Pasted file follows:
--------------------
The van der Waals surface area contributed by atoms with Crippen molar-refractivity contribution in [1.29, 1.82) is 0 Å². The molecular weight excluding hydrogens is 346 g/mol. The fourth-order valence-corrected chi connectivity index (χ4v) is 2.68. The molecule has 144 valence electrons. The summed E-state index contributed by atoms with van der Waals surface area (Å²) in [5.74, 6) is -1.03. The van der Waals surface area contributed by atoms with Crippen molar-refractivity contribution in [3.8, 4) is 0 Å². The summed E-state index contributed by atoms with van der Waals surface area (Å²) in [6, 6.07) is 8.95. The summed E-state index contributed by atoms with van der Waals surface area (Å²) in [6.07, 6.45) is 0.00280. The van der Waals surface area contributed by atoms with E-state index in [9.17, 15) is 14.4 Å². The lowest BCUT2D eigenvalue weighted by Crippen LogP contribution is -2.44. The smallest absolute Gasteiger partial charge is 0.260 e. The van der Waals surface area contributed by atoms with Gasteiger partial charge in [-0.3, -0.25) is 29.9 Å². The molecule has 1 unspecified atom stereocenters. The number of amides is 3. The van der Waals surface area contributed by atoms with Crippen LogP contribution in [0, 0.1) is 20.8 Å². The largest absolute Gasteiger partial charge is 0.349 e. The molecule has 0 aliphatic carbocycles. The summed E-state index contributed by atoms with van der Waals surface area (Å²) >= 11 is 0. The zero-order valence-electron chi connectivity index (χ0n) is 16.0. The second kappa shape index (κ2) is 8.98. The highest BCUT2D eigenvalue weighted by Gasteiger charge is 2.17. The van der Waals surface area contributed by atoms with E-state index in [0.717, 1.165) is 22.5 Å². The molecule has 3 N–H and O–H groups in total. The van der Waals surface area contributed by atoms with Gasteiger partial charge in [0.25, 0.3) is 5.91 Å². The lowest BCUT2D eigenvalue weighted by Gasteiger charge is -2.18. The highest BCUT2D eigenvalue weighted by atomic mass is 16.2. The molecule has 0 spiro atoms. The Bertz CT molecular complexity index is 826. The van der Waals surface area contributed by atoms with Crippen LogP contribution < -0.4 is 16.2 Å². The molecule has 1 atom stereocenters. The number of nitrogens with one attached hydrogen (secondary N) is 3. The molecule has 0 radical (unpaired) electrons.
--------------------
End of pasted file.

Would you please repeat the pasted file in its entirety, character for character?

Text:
The van der Waals surface area contributed by atoms with Crippen molar-refractivity contribution in [1.29, 1.82) is 0 Å². The molecular weight excluding hydrogens is 346 g/mol. The fourth-order valence-corrected chi connectivity index (χ4v) is 2.68. The molecule has 144 valence electrons. The summed E-state index contributed by atoms with van der Waals surface area (Å²) in [5.74, 6) is -1.03. The van der Waals surface area contributed by atoms with Crippen molar-refractivity contribution in [3.8, 4) is 0 Å². The summed E-state index contributed by atoms with van der Waals surface area (Å²) in [6, 6.07) is 8.95. The summed E-state index contributed by atoms with van der Waals surface area (Å²) in [6.07, 6.45) is 0.00280. The van der Waals surface area contributed by atoms with E-state index in [9.17, 15) is 14.4 Å². The lowest BCUT2D eigenvalue weighted by Crippen LogP contribution is -2.44. The smallest absolute Gasteiger partial charge is 0.260 e. The van der Waals surface area contributed by atoms with Gasteiger partial charge in [-0.3, -0.25) is 29.9 Å². The molecule has 1 unspecified atom stereocenters. The number of amides is 3. The van der Waals surface area contributed by atoms with Crippen LogP contribution in [0, 0.1) is 20.8 Å². The largest absolute Gasteiger partial charge is 0.349 e. The molecule has 0 aliphatic carbocycles. The summed E-state index contributed by atoms with van der Waals surface area (Å²) >= 11 is 0. The zero-order valence-electron chi connectivity index (χ0n) is 16.0. The second kappa shape index (κ2) is 8.98. The highest BCUT2D eigenvalue weighted by Gasteiger charge is 2.17. The van der Waals surface area contributed by atoms with E-state index in [0.717, 1.165) is 22.5 Å². The molecule has 3 N–H and O–H groups in total. The van der Waals surface area contributed by atoms with Gasteiger partial charge in [0.25, 0.3) is 5.91 Å². The lowest BCUT2D eigenvalue weighted by Gasteiger charge is -2.18. The highest BCUT2D eigenvalue weighted by atomic mass is 16.2. The molecule has 0 spiro atoms. The Bertz CT molecular complexity index is 826. The van der Waals surface area contributed by atoms with Crippen LogP contribution < -0.4 is 16.2 Å². The molecule has 1 atom stereocenters. The number of nitrogens with one attached hydrogen (secondary N) is 3. The molecule has 0 radical (unpaired) electrons.